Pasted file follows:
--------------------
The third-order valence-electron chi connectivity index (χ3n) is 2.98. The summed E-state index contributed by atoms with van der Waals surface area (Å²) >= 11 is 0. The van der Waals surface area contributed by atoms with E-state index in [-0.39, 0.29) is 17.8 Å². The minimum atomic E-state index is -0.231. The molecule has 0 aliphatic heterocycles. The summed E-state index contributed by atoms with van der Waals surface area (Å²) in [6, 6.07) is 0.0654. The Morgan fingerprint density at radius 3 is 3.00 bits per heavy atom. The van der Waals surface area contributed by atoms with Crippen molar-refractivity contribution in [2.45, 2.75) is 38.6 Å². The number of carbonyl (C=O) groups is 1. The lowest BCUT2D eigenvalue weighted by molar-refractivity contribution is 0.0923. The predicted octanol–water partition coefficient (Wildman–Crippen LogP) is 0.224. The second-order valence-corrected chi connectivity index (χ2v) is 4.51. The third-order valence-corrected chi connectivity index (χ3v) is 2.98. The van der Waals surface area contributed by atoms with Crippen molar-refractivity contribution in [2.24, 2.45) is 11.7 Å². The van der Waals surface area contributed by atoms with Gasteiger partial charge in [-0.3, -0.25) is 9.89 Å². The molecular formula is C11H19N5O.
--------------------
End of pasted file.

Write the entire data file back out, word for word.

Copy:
The third-order valence-electron chi connectivity index (χ3n) is 2.98. The summed E-state index contributed by atoms with van der Waals surface area (Å²) >= 11 is 0. The van der Waals surface area contributed by atoms with E-state index in [-0.39, 0.29) is 17.8 Å². The minimum atomic E-state index is -0.231. The molecule has 0 aliphatic heterocycles. The summed E-state index contributed by atoms with van der Waals surface area (Å²) in [6, 6.07) is 0.0654. The Morgan fingerprint density at radius 3 is 3.00 bits per heavy atom. The van der Waals surface area contributed by atoms with Crippen molar-refractivity contribution in [2.45, 2.75) is 38.6 Å². The number of carbonyl (C=O) groups is 1. The lowest BCUT2D eigenvalue weighted by molar-refractivity contribution is 0.0923. The predicted octanol–water partition coefficient (Wildman–Crippen LogP) is 0.224. The second-order valence-corrected chi connectivity index (χ2v) is 4.51. The third-order valence-corrected chi connectivity index (χ3v) is 2.98. The van der Waals surface area contributed by atoms with Crippen molar-refractivity contribution in [2.24, 2.45) is 11.7 Å². The van der Waals surface area contributed by atoms with Gasteiger partial charge in [-0.3, -0.25) is 9.89 Å². The molecular formula is C11H19N5O.